Ridicule is the only weapon which can be used against unintelligible propositions. Ideas must be distinct before reason can act upon them; and no man ever had a distinct idea of the trinity. It is the mere Abracadabra of the mountebanks calling themselves the priests of Jesus.

  5. Ken Pidcock says

    As far as I am aware, Trekkies do understand that Star Trek is fiction.

    And may Catholics understand that transubstantiation is fiction. But imagine if Trekkies felt that they were unable to acknowledge that Star Trek is fiction. Then you’d have the same situation as with Catholics. And, yes, then it’s fair to ask them, incessantly, Are you seriously telling me you believe that?

    By the way, I’m assuming the Dr. Spock thing was a trap, nerds.

  6. Godless Heathen says

    Seconding stonyground.

    I think the better retort is the tooth fairy/Easter bunny thing. Or the non-Christian religions thing (if you’re in a majority Christian country like America). I remember sitting in school in 2nd or 3rd grade learning about Native American mythology and having a hard to understanding why anyone would actually believe that. Same thing when I learned Greek mythology in 10th grade. I assumed people took it as metaphor. (I later realized it was more about not having the tools to find out the actual answers than anything else. And, who knows, maybe people did understand those stories as the myths they area.)

    Growing up in a (mostly) non-religious household, I always assumed that Christians didn’t literally believe in the stories they told either. Clearly, I was wrong.

    But… how many Catholics literally believe in transubstantiation? I know that according to dogma, they should believe it literally, but how many actually do?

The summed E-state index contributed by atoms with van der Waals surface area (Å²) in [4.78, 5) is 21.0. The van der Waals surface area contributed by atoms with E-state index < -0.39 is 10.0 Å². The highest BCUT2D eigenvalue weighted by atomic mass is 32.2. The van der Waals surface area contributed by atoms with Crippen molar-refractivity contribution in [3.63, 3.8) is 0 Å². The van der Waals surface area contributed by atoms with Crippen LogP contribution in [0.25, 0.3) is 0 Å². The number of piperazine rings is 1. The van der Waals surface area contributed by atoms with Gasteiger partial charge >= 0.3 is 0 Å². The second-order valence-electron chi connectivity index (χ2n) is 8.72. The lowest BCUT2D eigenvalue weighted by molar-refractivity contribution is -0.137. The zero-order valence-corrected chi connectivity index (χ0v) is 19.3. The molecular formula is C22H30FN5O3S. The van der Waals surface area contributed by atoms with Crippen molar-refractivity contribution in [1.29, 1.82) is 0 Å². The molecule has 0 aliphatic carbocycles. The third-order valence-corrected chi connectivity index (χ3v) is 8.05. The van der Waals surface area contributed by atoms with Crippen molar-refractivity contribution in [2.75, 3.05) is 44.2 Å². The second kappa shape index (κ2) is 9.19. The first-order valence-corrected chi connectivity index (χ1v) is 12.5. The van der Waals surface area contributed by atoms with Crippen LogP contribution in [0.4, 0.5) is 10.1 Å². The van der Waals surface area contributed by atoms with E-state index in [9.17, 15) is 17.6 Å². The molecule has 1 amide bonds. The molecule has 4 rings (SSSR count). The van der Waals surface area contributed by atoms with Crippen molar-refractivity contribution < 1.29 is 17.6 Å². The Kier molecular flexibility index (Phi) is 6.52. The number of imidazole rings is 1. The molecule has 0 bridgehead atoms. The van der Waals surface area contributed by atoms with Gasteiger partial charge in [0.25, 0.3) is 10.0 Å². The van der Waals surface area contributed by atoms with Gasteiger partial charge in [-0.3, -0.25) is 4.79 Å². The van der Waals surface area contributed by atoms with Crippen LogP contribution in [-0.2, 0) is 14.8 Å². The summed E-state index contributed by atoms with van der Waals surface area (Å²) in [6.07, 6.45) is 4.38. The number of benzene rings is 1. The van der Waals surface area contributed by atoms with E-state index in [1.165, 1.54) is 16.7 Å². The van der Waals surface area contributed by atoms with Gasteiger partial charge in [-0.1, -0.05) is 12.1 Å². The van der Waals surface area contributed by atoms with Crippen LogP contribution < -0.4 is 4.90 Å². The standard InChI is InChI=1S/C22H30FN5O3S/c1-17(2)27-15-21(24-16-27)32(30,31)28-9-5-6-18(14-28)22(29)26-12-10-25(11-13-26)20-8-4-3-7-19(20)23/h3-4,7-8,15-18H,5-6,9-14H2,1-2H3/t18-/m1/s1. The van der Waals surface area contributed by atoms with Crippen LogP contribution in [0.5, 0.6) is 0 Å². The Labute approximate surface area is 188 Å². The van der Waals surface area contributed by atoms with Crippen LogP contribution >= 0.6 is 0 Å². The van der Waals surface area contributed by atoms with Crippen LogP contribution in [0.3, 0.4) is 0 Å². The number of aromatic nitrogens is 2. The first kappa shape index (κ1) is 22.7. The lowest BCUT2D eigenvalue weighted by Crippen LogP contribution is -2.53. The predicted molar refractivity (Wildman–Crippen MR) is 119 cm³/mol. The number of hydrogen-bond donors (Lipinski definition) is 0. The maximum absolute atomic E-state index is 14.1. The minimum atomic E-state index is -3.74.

7. Stewart says

    “But… how many Catholics literally believe in transubstantiation? I know that according to dogma, they should believe it literally, but how many actually do?”

    It’s very easy for us to make transubstantiation=cannibalism jokes, but one could wonder how a Catholic who genuinely believes actually feels while munching on what – all sensory input notwithstanding – is supposed to be (divine) human flesh. Has anyone seen this seriously addressed?

  8. says

    “But… how many Catholics literally believe in transubstantiation? I know that according to dogma, they should believe it literally, but how many actually do?”

    It’s not what they should believe it’s what they are required to believe.

  9. Stewart says

    “It’s not what they should believe it’s what they are required to believe.”

    Granted, but the interesting question is how this plays out in their minds. We can all easily see the absurdity of a requirement to believe, at least I hope all of us can. Maybe this question feels different to atheists who are ex-believers, but as I’m not included in that category, I have to use my imagination, and it’s not really up to the task.

  10. GordonWillis says

    Something not at all clear to me is why it is necessary for RCs to believe that the communion sacraments really are the actual body and blood of Christ. What is the reasoning behind this? It’s all very well for them to complain about being mocked, but how many of them are able to defend the belief? Maybe it is salutary for us to understand that others can only comprehend a pet idea as ludicrous. Why shouldn’t we all be made to examine our beliefs and explain ourselves?

  11. GordonWillis says

    Because that’s what makes them Catholics. Believing something wack is a virtue; any old fool can believe something reasonable.

    Yes, that’s true. But there is a reason why, nevertheless, and surely that’s the point. It’s easy to take refuge in hurt bewilderment when our beliefs are threatened, but isn’t the threat an opportunity to affirm something of importance? If in fact there’s no recourse but to hide behind the “virtue” of “faith” then the mockery shouldn’t stop. I suppose the final retreat is the persecution of the ungodly, but isn’t that also an admission of defeat?

  12. 'Tis Himself says